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Q: What is the ISEE? 

A: The ISEE is an admission test developed and administered by the Educational Records Bureau (ERB) and was developed for ERB member schools. It serves as an entrance exam by several independent and magnet schools (a magnet school is a public school with a specialized curriculum and courses) throughout the U.S. as well as abroad. The ISEE test provides a standard assessment of each applicant’s skills as well as ranking of abilities and achievements compared to other applicants. 

Q: What do the different levels mean?

A: The ISEE is administered at four different levels:

Q: What are the different sections of the ISEE and what kinds of questions are found in each section?

A: There are five different sections (4 + 1 essay) on the ISEE Test:

The verbal and quantitative reasoning sections assess the student’s reasoning abilities, while the reading comprehension and mathematics achievement sections assess the student’s ability to respond correctly to curriculum standards.  Sections 1-4 are completely comprised of multiple-choice questions.

Q: How is the ISEE Test scored?

A: The ISEE provides four different scores, one for each section, except for the Essay. The majority of schools take into consideration each separate score as well as the average of the four scores: raw score, scaled score, percentile ranking, and stanine score. The raw score indicates the amount of questions answered correctly and then translates to the scaled score, which has a range of 760-940. The percentile ranking is used to compare students to others in the norm in the same grade and age group who have taken the test of the three years prior.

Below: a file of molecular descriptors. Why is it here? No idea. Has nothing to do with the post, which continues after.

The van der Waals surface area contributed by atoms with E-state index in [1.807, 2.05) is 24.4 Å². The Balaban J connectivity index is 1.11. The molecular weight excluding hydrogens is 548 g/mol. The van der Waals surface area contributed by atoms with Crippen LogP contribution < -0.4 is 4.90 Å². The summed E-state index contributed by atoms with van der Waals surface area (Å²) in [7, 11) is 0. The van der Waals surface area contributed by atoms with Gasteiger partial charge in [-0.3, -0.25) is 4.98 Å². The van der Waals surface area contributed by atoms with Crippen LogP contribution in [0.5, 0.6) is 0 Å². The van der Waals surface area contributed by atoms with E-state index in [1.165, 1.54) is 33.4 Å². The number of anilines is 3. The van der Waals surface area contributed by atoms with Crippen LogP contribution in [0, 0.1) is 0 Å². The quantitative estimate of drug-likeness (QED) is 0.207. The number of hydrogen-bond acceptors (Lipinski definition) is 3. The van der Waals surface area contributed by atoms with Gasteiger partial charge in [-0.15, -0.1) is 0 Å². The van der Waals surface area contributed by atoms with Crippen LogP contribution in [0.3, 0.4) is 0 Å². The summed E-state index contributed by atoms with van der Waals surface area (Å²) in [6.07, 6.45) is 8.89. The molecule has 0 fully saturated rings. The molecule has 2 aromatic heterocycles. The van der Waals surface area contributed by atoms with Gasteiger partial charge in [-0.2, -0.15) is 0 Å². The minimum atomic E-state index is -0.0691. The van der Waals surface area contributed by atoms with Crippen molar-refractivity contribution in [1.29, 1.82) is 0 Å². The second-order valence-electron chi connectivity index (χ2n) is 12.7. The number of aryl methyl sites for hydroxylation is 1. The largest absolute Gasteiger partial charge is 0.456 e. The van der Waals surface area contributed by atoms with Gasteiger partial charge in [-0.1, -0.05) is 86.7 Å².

Q: How is the essay scored?

A: The essay, also known as the writing sample, is not scored. A copy is sent to the school(s) to which a student specifies at the time of registration. Evaluation is based on each individual school’s criteria.

Q: How many times can my student take the ISEE Test?

A:  You may only take the test once within a testing season as designated by the ERB. 

Students may take the ISEE up to three times (once in each defined period) in order to secure their best possible score: August – November, December – March, April – July (usually for transfers only).

Q: When will I receive my child’s scores?

A: Scores will be received either via the mail, 7-10 business days after the test is administered, or, for an additional fee, scores can be posted online the Monday following the ISEE Test. If the test is taken online, the scores will be posted once the test is scored.


DO NOT add any schools to receive the score report until you have had a chance to digest the results.  You are only able to submit one set of scores.  The test is not “superscored.”  An A-HTS® team member is available at any time to consult with you about which set of scores to submit.

Q: How do I register my student to take the ISEE Test?

A:  Access the parent portal on www.erblearn.org, make an account and schedule testing dates and locations.  A-HTS® recommends scheduling your first ISEE in mid to late November and your second test at least 10 days before the earliest admission deadline for the schools where you are applying your student.